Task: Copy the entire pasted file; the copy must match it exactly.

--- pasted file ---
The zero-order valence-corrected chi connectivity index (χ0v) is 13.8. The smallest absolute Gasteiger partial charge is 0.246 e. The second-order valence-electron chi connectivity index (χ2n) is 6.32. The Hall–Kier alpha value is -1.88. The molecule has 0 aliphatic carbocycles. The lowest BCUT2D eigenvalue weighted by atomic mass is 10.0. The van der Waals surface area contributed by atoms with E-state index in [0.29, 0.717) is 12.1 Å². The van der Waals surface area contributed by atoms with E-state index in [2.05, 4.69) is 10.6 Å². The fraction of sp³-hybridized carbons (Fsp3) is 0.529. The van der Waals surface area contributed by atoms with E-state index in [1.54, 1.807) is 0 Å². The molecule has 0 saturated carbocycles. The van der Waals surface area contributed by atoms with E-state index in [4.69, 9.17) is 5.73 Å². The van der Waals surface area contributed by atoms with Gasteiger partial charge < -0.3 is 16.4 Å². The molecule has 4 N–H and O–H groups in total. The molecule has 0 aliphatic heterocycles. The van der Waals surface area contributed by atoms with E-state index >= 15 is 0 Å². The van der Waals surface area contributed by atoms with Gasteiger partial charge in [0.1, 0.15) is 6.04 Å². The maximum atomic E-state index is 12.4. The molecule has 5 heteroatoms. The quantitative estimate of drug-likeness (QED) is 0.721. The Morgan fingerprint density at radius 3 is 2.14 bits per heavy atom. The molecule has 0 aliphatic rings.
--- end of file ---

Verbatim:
The zero-order valence-corrected chi connectivity index (χ0v) is 13.8. The smallest absolute Gasteiger partial charge is 0.246 e. The second-order valence-electron chi connectivity index (χ2n) is 6.32. The Hall–Kier alpha value is -1.88. The molecule has 0 aliphatic carbocycles. The lowest BCUT2D eigenvalue weighted by atomic mass is 10.0. The van der Waals surface area contributed by atoms with E-state index in [0.29, 0.717) is 12.1 Å². The van der Waals surface area contributed by atoms with E-state index in [2.05, 4.69) is 10.6 Å². The fraction of sp³-hybridized carbons (Fsp3) is 0.529. The van der Waals surface area contributed by atoms with E-state index in [1.54, 1.807) is 0 Å². The molecule has 0 saturated carbocycles. The van der Waals surface area contributed by atoms with E-state index in [4.69, 9.17) is 5.73 Å². The van der Waals surface area contributed by atoms with Gasteiger partial charge < -0.3 is 16.4 Å². The molecule has 4 N–H and O–H groups in total. The molecule has 0 aliphatic heterocycles. The van der Waals surface area contributed by atoms with E-state index >= 15 is 0 Å². The van der Waals surface area contributed by atoms with Gasteiger partial charge in [0.1, 0.15) is 6.04 Å². The maximum atomic E-state index is 12.4. The molecule has 5 heteroatoms. The quantitative estimate of drug-likeness (QED) is 0.721. The Morgan fingerprint density at radius 3 is 2.14 bits per heavy atom. The molecule has 0 aliphatic rings.